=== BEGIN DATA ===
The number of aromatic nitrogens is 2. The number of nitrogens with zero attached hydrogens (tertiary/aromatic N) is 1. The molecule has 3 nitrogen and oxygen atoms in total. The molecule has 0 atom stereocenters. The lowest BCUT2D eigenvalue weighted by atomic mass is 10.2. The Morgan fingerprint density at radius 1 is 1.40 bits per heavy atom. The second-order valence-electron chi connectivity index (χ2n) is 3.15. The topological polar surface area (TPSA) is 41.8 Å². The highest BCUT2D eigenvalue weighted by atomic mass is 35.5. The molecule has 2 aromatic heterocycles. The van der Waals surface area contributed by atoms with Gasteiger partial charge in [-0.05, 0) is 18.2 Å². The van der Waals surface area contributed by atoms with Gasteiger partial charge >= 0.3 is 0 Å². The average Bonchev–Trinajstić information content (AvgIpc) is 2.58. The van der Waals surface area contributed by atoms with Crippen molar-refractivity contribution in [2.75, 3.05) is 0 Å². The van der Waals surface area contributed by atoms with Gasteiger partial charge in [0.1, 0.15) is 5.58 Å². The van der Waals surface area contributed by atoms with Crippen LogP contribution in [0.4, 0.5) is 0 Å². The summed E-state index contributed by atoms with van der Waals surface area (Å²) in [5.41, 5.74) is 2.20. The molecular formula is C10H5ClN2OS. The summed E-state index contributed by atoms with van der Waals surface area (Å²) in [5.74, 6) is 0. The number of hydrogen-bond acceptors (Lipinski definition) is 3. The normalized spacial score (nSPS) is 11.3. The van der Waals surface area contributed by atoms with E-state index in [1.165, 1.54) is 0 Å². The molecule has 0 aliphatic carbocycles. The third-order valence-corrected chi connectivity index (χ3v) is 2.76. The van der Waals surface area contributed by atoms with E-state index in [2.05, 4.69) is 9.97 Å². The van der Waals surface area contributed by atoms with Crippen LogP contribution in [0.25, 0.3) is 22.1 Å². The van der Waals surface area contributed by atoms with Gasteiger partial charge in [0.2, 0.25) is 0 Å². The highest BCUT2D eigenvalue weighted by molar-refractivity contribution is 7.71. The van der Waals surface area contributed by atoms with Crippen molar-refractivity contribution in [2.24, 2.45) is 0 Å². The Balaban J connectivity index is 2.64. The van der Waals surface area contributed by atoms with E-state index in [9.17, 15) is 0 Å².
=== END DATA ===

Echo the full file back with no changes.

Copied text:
The number of aromatic nitrogens is 2. The number of nitrogens with zero attached hydrogens (tertiary/aromatic N) is 1. The molecule has 3 nitrogen and oxygen atoms in total. The molecule has 0 atom stereocenters. The lowest BCUT2D eigenvalue weighted by atomic mass is 10.2. The Morgan fingerprint density at radius 1 is 1.40 bits per heavy atom. The second-order valence-electron chi connectivity index (χ2n) is 3.15. The topological polar surface area (TPSA) is 41.8 Å². The highest BCUT2D eigenvalue weighted by atomic mass is 35.5. The molecule has 2 aromatic heterocycles. The van der Waals surface area contributed by atoms with Gasteiger partial charge in [-0.05, 0) is 18.2 Å². The van der Waals surface area contributed by atoms with Gasteiger partial charge >= 0.3 is 0 Å². The average Bonchev–Trinajstić information content (AvgIpc) is 2.58. The van der Waals surface area contributed by atoms with Crippen molar-refractivity contribution in [2.75, 3.05) is 0 Å². The van der Waals surface area contributed by atoms with Gasteiger partial charge in [0.1, 0.15) is 5.58 Å². The van der Waals surface area contributed by atoms with Crippen LogP contribution in [0.4, 0.5) is 0 Å². The summed E-state index contributed by atoms with van der Waals surface area (Å²) in [5.41, 5.74) is 2.20. The molecular formula is C10H5ClN2OS. The summed E-state index contributed by atoms with van der Waals surface area (Å²) in [5.74, 6) is 0. The number of hydrogen-bond acceptors (Lipinski definition) is 3. The normalized spacial score (nSPS) is 11.3. The van der Waals surface area contributed by atoms with E-state index in [1.165, 1.54) is 0 Å². The molecule has 0 aliphatic carbocycles. The third-order valence-corrected chi connectivity index (χ3v) is 2.76. The van der Waals surface area contributed by atoms with E-state index in [2.05, 4.69) is 9.97 Å². The van der Waals surface area contributed by atoms with Crippen LogP contribution in [0.25, 0.3) is 22.1 Å². The van der Waals surface area contributed by atoms with Gasteiger partial charge in [0.2, 0.25) is 0 Å². The highest BCUT2D eigenvalue weighted by molar-refractivity contribution is 7.71. The van der Waals surface area contributed by atoms with Crippen molar-refractivity contribution in [2.24, 2.45) is 0 Å². The Balaban J connectivity index is 2.64. The van der Waals surface area contributed by atoms with E-state index in [9.17, 15) is 0 Å².